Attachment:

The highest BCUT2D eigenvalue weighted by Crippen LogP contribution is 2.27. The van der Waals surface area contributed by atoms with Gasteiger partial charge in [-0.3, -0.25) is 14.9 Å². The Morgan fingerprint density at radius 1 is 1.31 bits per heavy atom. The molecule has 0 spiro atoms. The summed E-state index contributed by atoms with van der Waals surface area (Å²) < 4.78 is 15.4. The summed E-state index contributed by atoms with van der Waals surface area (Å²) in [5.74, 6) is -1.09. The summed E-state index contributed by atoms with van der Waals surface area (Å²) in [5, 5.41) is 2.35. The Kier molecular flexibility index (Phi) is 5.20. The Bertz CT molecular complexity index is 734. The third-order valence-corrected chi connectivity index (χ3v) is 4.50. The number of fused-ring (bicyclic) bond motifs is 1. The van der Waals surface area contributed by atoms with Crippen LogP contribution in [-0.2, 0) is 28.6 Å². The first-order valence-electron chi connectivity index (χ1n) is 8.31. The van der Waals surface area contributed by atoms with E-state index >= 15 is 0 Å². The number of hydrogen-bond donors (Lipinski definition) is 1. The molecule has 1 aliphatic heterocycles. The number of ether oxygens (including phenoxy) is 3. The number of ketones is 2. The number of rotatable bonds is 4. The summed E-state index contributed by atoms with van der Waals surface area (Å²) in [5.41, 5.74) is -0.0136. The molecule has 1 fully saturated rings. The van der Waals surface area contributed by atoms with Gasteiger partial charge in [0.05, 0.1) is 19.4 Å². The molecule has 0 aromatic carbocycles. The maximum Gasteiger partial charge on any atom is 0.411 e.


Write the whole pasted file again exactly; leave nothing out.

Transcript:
The highest BCUT2D eigenvalue weighted by Crippen LogP contribution is 2.27. The van der Waals surface area contributed by atoms with Gasteiger partial charge in [-0.3, -0.25) is 14.9 Å². The Morgan fingerprint density at radius 1 is 1.31 bits per heavy atom. The molecule has 0 spiro atoms. The summed E-state index contributed by atoms with van der Waals surface area (Å²) < 4.78 is 15.4. The summed E-state index contributed by atoms with van der Waals surface area (Å²) in [5.74, 6) is -1.09. The summed E-state index contributed by atoms with van der Waals surface area (Å²) in [5, 5.41) is 2.35. The Kier molecular flexibility index (Phi) is 5.20. The Bertz CT molecular complexity index is 734. The third-order valence-corrected chi connectivity index (χ3v) is 4.50. The number of fused-ring (bicyclic) bond motifs is 1. The van der Waals surface area contributed by atoms with Crippen LogP contribution in [-0.2, 0) is 28.6 Å². The first-order valence-electron chi connectivity index (χ1n) is 8.31. The van der Waals surface area contributed by atoms with E-state index >= 15 is 0 Å². The number of hydrogen-bond donors (Lipinski definition) is 1. The molecule has 1 aliphatic heterocycles. The number of ether oxygens (including phenoxy) is 3. The number of ketones is 2. The number of rotatable bonds is 4. The summed E-state index contributed by atoms with van der Waals surface area (Å²) in [5.41, 5.74) is -0.0136. The molecule has 1 fully saturated rings. The van der Waals surface area contributed by atoms with Gasteiger partial charge in [0.05, 0.1) is 19.4 Å². The molecule has 0 aromatic carbocycles. The maximum Gasteiger partial charge on any atom is 0.411 e.